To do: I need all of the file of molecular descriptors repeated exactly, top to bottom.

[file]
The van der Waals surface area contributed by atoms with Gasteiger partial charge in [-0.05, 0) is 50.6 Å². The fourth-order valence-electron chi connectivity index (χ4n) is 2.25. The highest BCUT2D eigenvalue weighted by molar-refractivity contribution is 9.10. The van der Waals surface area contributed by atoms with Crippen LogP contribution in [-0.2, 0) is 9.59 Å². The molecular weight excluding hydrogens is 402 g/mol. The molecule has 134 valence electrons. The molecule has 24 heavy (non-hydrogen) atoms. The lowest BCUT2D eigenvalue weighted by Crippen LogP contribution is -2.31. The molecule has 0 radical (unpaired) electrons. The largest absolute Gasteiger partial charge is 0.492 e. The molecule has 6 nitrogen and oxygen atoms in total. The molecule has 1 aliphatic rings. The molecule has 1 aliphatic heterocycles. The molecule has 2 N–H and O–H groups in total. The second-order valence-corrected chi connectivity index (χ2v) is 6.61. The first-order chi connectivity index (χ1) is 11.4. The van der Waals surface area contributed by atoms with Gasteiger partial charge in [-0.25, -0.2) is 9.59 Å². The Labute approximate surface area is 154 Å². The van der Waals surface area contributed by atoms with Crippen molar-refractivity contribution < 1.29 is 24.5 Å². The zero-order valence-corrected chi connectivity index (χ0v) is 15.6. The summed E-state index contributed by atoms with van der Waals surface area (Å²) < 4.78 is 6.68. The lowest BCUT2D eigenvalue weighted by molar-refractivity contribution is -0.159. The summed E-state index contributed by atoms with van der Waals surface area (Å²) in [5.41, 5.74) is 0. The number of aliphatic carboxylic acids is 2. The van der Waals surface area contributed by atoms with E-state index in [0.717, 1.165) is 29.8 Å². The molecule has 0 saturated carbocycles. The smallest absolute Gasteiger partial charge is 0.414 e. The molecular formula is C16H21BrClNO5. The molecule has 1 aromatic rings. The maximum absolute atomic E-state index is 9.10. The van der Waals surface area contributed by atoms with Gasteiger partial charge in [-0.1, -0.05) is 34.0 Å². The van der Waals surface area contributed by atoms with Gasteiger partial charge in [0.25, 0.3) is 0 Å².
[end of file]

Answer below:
The van der Waals surface area contributed by atoms with Gasteiger partial charge in [-0.05, 0) is 50.6 Å². The fourth-order valence-electron chi connectivity index (χ4n) is 2.25. The highest BCUT2D eigenvalue weighted by molar-refractivity contribution is 9.10. The van der Waals surface area contributed by atoms with Crippen LogP contribution in [-0.2, 0) is 9.59 Å². The molecular weight excluding hydrogens is 402 g/mol. The molecule has 134 valence electrons. The molecule has 24 heavy (non-hydrogen) atoms. The lowest BCUT2D eigenvalue weighted by Crippen LogP contribution is -2.31. The molecule has 0 radical (unpaired) electrons. The largest absolute Gasteiger partial charge is 0.492 e. The molecule has 6 nitrogen and oxygen atoms in total. The molecule has 1 aliphatic rings. The molecule has 1 aliphatic heterocycles. The molecule has 2 N–H and O–H groups in total. The second-order valence-corrected chi connectivity index (χ2v) is 6.61. The first-order chi connectivity index (χ1) is 11.4. The van der Waals surface area contributed by atoms with Gasteiger partial charge in [-0.25, -0.2) is 9.59 Å². The Labute approximate surface area is 154 Å². The van der Waals surface area contributed by atoms with Crippen molar-refractivity contribution < 1.29 is 24.5 Å². The zero-order valence-corrected chi connectivity index (χ0v) is 15.6. The summed E-state index contributed by atoms with van der Waals surface area (Å²) < 4.78 is 6.68. The lowest BCUT2D eigenvalue weighted by molar-refractivity contribution is -0.159. The summed E-state index contributed by atoms with van der Waals surface area (Å²) in [5.41, 5.74) is 0. The number of aliphatic carboxylic acids is 2. The van der Waals surface area contributed by atoms with E-state index in [0.717, 1.165) is 29.8 Å². The molecule has 0 saturated carbocycles. The smallest absolute Gasteiger partial charge is 0.414 e. The molecular formula is C16H21BrClNO5. The molecule has 1 aromatic rings. The maximum absolute atomic E-state index is 9.10. The van der Waals surface area contributed by atoms with Gasteiger partial charge in [-0.1, -0.05) is 34.0 Å². The van der Waals surface area contributed by atoms with Gasteiger partial charge in [0.25, 0.3) is 0 Å².